We were eager to get home because if we couldn’t find a club, we were going to bring the club to us. And that is how Vienna’s newest and best venue ‘Club 714’ came into existence.
For all of ten minutes, before we looked like this…
We had seen a lot of people opting to get around the city on electric scooters, and we were dying to have a go ourselves. Obviously we weren’t planning to use them to actually travel anywhere though, just purely for the fun. So, on our last day, we caught the tram back down to Prater (we had noticed the park opposite was a hotspot for hire scooter abandonment), we walked around until we found two scooters together and began the best hour of our lives. Honestly, zooming around an electric scooter is SO MUCH FUN. So much so, that we found two more in the afternoon and whizzed up and down the river (and thankfully not into it).
Soon, after sneaking one last free coffee from the hotel reception, it was time to head to the airport. After a very small wait for an airport bound train (these are very frequent), before we knew it, we were heading home.
Because we had opted for an evening flight, by the time we landed at Stansted it was quite late, and there was still a two hour journey home for me to undertake. Aware of this, we hurried off the plane, hoping to be through immigration first and on the first Stansted Express possible to London. Stage one of our plan worked perfectly, and we were soon boarding the shuttle from the gate to the main terminal building. And we had the perfect spot right by the doors so we could be first off as soon as they opened.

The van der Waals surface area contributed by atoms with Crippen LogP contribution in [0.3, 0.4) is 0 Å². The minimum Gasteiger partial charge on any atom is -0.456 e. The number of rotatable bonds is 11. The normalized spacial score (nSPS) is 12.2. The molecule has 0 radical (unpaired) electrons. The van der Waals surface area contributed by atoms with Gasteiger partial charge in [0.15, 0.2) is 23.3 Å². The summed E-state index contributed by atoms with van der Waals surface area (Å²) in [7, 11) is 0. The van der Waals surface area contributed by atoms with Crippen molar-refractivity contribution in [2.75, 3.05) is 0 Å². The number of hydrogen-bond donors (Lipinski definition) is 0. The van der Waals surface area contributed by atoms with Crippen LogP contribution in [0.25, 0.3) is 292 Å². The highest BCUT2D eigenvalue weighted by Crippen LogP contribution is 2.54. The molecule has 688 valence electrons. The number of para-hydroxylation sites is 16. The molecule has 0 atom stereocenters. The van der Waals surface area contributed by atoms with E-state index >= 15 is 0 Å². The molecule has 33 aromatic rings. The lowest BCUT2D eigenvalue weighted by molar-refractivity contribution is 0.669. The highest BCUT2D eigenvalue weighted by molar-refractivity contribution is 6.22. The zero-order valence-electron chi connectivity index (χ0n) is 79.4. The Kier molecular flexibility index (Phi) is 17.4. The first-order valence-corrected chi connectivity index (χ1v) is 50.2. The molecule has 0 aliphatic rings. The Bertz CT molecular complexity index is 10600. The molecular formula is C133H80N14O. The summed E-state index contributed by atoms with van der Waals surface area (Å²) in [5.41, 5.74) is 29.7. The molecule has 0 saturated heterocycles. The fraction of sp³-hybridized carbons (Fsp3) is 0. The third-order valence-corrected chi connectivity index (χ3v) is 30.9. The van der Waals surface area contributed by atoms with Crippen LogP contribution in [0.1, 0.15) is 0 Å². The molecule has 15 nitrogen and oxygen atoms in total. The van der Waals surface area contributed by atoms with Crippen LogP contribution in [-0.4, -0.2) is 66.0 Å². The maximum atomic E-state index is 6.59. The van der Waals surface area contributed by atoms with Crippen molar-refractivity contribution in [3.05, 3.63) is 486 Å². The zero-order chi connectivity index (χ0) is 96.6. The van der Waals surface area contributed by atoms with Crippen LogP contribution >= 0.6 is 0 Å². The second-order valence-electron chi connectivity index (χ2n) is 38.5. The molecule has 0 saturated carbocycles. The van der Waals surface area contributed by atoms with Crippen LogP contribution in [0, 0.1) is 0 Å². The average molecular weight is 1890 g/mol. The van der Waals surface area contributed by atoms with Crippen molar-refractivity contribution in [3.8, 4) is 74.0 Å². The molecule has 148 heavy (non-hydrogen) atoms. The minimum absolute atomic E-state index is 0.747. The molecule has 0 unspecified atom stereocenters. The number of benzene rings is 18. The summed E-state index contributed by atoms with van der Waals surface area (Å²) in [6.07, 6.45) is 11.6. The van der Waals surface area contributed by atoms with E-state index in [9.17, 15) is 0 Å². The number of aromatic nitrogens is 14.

And we were!!!! What a result!!
…except, what we had failed to notice was that no one else had got off at all… and it took us to notice that there was no way to get up from the platform, only down onto it, to realise that we had got off too early and were at another gate instead HAHAHA!
We awkwardly boarded the next shuttle and hoped no one saw what had just happened to us. And then to top it off, that shuttle broke down in the tunnel. All hopes of an early night completely disappearing.
Despite this though, nothing could tarnish my view of the weekend. Vienna was such a fun city to explore, with lots of things to do, although a weekend is probably the perfect time frame to spend there.
It has managed to capture the perfect combination of being a modern city, whilst still preserving it’s old architecture and with it, the Austrian culture.
It has undeniably one of, if not the best, transport systems I have ever used. Everything is clean, clear and on time, and you are able to easily access every corner of the city.
Despite it being a little bit expensive, I would definitely visit again.